In 2011, the Utah Legislature tried to smother Utah’s GRAMA—the Government Records & Access Management Act—with a big fat pillow called House Bill 477. The bill would have rewritten GRAMA regulations to offer government more secrecy and put more of the costs for records requests on the public.
But Utahns weren’t ready to see GRAMA go, and after much public outrage, a special session was called and GRAMA was saved. Now, not only has Utah’s aging GRAMA been revived, but the Legislature has gone further and added a new GRAMA ombudsman to help the public and media navigate tricky records requests. State and local governments are even embracing the e-government model, working to put more records online, accessible at the click of a button.
GRAMA might have a reputation as being something that only hardbitten journalists use in the interest of muckraking. But this feature is dedicated to the average citizen, providing them with the practical advantages of using government records and other resources to gain the upper hand in everyday life.
For example, who is that mulleted guy your daughter brought home for dinner who says he’s a self-employed writer? Is that fixer-upper home you’re looking at a screaming deal because of increasing values, or because the crimes on your street had former residents running and screaming from the block? How is the contractor remodeling your kitchen spending your money? Has your doctor been sanctioned by the state because of a different understanding of “bedside” manners? You don’t need to hire a private eye or computer hacker to find out—public documents can answer these questions and more.
BEFORE YOUR DAUGHTER'S BOYFRIEND COMES TO DINNER
Let’s face it: There are lot of weirdos out there, and the guy dating your daughter could be one of them. Maybe he’s even planning an escape—with your daughter—to a desert compound where life is simpler, everyone is named Peter and Mary and the Kool-Aid is heady and delicious, with a killer aftertaste.
Before we get there, let’s talk better paranoid parenting through public records. This strategy can also be applied to any strangers entering your circle of trust who may need vetting, including potential family members, business partners, nannies or dog and/or plant sitters.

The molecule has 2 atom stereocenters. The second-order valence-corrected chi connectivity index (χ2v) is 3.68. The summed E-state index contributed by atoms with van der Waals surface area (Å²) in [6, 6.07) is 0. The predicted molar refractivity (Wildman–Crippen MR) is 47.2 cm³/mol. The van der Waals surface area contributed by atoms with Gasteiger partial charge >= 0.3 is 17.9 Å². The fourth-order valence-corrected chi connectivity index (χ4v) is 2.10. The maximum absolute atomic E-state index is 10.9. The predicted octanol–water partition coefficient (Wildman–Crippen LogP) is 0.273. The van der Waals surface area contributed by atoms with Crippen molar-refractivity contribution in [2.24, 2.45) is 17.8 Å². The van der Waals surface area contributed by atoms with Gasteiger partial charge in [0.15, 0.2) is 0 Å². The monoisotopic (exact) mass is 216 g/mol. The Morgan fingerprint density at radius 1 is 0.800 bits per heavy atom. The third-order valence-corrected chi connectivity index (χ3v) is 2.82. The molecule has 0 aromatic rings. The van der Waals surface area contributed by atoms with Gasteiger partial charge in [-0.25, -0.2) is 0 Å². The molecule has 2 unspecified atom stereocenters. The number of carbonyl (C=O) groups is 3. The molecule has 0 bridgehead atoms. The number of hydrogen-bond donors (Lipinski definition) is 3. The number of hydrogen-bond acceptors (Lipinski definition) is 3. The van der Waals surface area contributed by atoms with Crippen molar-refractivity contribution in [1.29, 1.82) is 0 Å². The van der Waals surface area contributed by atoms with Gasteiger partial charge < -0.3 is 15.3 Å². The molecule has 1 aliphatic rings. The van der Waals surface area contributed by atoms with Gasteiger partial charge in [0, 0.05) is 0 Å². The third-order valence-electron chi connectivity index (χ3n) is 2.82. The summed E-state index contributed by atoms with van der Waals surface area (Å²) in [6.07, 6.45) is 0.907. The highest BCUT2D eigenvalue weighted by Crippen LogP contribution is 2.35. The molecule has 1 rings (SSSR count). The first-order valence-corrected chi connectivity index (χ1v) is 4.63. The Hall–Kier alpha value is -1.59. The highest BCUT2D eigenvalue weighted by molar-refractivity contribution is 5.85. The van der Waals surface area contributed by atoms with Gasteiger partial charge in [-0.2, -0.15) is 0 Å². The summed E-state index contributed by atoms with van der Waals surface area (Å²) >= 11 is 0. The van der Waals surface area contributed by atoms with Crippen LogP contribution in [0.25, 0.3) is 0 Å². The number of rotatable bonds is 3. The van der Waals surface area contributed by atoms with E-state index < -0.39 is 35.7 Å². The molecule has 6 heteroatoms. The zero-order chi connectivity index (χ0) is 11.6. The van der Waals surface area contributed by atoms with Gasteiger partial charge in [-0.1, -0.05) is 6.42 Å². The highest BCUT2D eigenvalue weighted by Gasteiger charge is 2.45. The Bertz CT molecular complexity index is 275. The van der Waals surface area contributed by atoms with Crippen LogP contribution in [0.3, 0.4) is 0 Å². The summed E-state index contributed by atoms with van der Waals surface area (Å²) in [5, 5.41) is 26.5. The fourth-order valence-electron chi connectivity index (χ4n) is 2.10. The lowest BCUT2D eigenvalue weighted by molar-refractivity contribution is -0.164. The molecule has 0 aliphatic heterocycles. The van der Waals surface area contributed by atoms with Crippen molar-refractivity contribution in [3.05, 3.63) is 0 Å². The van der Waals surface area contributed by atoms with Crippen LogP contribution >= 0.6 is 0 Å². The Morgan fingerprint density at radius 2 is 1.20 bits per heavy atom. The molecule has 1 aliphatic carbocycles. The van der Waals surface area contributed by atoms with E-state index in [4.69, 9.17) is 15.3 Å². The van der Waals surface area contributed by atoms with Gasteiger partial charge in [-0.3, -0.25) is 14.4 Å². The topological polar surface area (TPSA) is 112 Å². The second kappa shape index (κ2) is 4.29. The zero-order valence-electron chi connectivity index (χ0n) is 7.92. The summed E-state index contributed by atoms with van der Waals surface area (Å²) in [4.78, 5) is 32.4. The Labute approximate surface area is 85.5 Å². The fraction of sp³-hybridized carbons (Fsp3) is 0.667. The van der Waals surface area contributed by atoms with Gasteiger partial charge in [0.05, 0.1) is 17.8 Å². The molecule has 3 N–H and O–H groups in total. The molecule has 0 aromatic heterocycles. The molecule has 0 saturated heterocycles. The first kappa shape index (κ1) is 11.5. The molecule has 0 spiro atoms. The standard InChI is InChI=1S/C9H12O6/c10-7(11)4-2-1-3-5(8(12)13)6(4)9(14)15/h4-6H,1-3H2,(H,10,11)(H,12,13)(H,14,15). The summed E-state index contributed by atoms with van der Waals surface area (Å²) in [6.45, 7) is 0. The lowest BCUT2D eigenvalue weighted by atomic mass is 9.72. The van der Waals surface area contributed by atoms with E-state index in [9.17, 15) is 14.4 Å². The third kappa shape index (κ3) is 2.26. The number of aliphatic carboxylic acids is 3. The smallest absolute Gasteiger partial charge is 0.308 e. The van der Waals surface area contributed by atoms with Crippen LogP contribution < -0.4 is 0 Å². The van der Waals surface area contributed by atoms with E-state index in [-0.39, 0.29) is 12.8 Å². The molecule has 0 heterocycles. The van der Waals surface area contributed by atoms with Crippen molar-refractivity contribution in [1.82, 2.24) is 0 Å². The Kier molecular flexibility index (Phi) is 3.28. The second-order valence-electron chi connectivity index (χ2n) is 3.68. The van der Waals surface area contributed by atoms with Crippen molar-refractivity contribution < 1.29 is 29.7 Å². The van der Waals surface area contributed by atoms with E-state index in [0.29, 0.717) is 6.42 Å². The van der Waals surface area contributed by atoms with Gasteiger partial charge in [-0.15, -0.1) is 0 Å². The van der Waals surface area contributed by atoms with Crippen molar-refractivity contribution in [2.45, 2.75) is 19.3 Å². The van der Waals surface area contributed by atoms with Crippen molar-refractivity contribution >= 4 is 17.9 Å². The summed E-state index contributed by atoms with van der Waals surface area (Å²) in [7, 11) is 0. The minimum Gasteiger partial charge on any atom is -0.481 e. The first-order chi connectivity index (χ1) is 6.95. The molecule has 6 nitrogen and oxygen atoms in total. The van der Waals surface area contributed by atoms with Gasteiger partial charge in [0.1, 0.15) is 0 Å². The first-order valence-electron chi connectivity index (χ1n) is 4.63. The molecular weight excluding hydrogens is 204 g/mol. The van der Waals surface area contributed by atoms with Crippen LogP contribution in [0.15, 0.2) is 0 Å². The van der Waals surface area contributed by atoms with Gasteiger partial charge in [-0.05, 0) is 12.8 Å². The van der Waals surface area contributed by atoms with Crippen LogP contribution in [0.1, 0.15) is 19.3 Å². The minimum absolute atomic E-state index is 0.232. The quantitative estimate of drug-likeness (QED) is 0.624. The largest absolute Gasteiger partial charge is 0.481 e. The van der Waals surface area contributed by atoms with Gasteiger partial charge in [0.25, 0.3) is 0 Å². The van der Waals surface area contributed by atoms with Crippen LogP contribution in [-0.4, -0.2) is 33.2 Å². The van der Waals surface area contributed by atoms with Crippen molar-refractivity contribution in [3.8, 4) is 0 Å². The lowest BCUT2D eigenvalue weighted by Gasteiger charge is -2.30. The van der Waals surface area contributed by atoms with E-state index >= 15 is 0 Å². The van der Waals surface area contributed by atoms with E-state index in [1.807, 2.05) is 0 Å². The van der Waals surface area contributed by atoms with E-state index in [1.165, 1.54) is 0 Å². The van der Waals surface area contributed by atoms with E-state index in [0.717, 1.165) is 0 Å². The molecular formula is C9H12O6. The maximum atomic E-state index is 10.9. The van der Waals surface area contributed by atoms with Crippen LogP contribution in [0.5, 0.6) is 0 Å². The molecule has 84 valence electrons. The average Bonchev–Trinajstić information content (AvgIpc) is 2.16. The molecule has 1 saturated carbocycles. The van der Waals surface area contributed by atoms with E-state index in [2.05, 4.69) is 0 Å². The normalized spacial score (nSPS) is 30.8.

Take That Name to Court
Depending on your budget/level of paranoia, utilizing the records of the Utah Court System can be a cost-efficient way to get a quick fix on somebody’s criminal history. The Court Xchange program at UTCourts.gov/Xchange is a fee-based service that will allow you to run checks on a person’s criminal record, from justice-court charges to district court.
If you’ve Googled “free background check” websites, you’ve likely been redirected to a company that will charge you $20 to $50 for each criminal-history report. Each of those searches will add up to a pretty penny. A Utah court Xchange membership costs $25 to set up and $30 a month, but you’ll get 200 searches a month. Or you can go to your local district courthouse (find yours at UTCourts.gov/directory) and run a search and access these records for free.
Don’t forget to look up divorce files, which can be a treasure trove of information of not only someone’s past relationships but also his or her financial responsibility. In the Xchange system, there are codes for each type of case file available—look for DA, which stands for Divorce Agreement. You’ll also want to scope out bankruptcy files. Search the federal courts for these at Pacer.gov.
Pacer is also a good place to search court files that may affect a person’s business in other states or to see if they have any federal charges. But it will be most handy for bankruptcy documents, which reveal a lot about a person’s personal or business dealings. After you’re signed up, Pacer charges 10 cents per search and page accessed, with the cost of any single document capped at $3.
But you thought of this already, didn’t you? Creeping someone on Facebook is a good way to see whom they cavort with and what kind of cavorting they do with their “friends.” Don’t forget snooping someone’s Twitter feed, seeing who they do business with by signing up on LinkedIn, and seeing whether they’ve got any interesting/incriminating photos on Flickr.
You can also make requests directly with local police departments if you’ve got concerns about someone’s possible criminal history. Call the local police department and ask to search for arrest records for the individual. The trick here is knowing which police department to request records from, which requires some other public-record snoopery skills.
First, you can search a person’s name, phone number and address through a couple of reliable sources, like ZabaSearch.com or Switchboard.com. The subject in question may also have lived in different locales across the country, whether while traveling for jobs, education or being on the lam. You can get a good feel for the towns someone has called home by searching their name through PrivateEye.com. This site charges for background searches, but you can run a name for free. If you know one city the person has lived in, you can get an idea of other towns they may have lived in previously and check him out with those towns’ police departments.